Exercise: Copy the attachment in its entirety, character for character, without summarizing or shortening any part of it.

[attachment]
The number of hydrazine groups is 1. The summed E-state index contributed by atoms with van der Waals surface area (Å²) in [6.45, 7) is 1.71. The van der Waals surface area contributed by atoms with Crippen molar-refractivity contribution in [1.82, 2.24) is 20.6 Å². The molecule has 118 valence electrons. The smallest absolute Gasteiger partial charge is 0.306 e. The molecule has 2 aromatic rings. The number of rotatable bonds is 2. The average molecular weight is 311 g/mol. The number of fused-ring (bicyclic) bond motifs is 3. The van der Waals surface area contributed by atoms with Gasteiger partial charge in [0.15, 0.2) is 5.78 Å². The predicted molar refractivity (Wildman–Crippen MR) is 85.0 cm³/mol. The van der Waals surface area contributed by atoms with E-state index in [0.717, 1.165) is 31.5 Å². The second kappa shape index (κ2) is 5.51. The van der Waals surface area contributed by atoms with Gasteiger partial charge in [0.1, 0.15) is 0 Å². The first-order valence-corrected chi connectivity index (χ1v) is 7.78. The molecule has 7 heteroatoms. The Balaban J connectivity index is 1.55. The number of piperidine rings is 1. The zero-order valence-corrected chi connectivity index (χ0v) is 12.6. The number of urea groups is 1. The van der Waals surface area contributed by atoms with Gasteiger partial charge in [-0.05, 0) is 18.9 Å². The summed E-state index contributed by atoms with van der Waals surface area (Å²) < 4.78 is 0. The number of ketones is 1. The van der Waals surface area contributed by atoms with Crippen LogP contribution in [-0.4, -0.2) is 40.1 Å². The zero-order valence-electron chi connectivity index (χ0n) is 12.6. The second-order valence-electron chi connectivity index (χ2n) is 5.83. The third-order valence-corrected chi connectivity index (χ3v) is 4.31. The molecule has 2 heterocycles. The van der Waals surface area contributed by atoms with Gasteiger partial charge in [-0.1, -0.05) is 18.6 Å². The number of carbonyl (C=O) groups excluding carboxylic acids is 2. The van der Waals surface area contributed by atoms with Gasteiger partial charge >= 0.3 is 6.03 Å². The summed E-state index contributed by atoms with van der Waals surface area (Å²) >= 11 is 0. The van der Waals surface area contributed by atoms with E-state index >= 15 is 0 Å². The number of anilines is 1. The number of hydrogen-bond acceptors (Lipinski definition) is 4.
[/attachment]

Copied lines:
The number of hydrazine groups is 1. The summed E-state index contributed by atoms with van der Waals surface area (Å²) in [6.45, 7) is 1.71. The van der Waals surface area contributed by atoms with Crippen molar-refractivity contribution in [1.82, 2.24) is 20.6 Å². The molecule has 118 valence electrons. The smallest absolute Gasteiger partial charge is 0.306 e. The molecule has 2 aromatic rings. The number of rotatable bonds is 2. The average molecular weight is 311 g/mol. The number of fused-ring (bicyclic) bond motifs is 3. The van der Waals surface area contributed by atoms with Gasteiger partial charge in [0.15, 0.2) is 5.78 Å². The predicted molar refractivity (Wildman–Crippen MR) is 85.0 cm³/mol. The van der Waals surface area contributed by atoms with E-state index in [0.717, 1.165) is 31.5 Å². The second kappa shape index (κ2) is 5.51. The van der Waals surface area contributed by atoms with Gasteiger partial charge in [0.1, 0.15) is 0 Å². The first-order valence-corrected chi connectivity index (χ1v) is 7.78. The molecule has 7 heteroatoms. The Balaban J connectivity index is 1.55. The number of piperidine rings is 1. The zero-order valence-corrected chi connectivity index (χ0v) is 12.6. The number of urea groups is 1. The van der Waals surface area contributed by atoms with Gasteiger partial charge in [-0.05, 0) is 18.9 Å². The summed E-state index contributed by atoms with van der Waals surface area (Å²) < 4.78 is 0. The number of ketones is 1. The van der Waals surface area contributed by atoms with Crippen LogP contribution in [-0.4, -0.2) is 40.1 Å². The zero-order valence-electron chi connectivity index (χ0n) is 12.6. The second-order valence-electron chi connectivity index (χ2n) is 5.83. The third-order valence-corrected chi connectivity index (χ3v) is 4.31. The molecule has 2 heterocycles. The van der Waals surface area contributed by atoms with Gasteiger partial charge in [-0.1, -0.05) is 18.6 Å². The number of carbonyl (C=O) groups excluding carboxylic acids is 2. The van der Waals surface area contributed by atoms with Gasteiger partial charge >= 0.3 is 6.03 Å². The summed E-state index contributed by atoms with van der Waals surface area (Å²) >= 11 is 0. The van der Waals surface area contributed by atoms with E-state index >= 15 is 0 Å². The number of anilines is 1. The number of hydrogen-bond acceptors (Lipinski definition) is 4.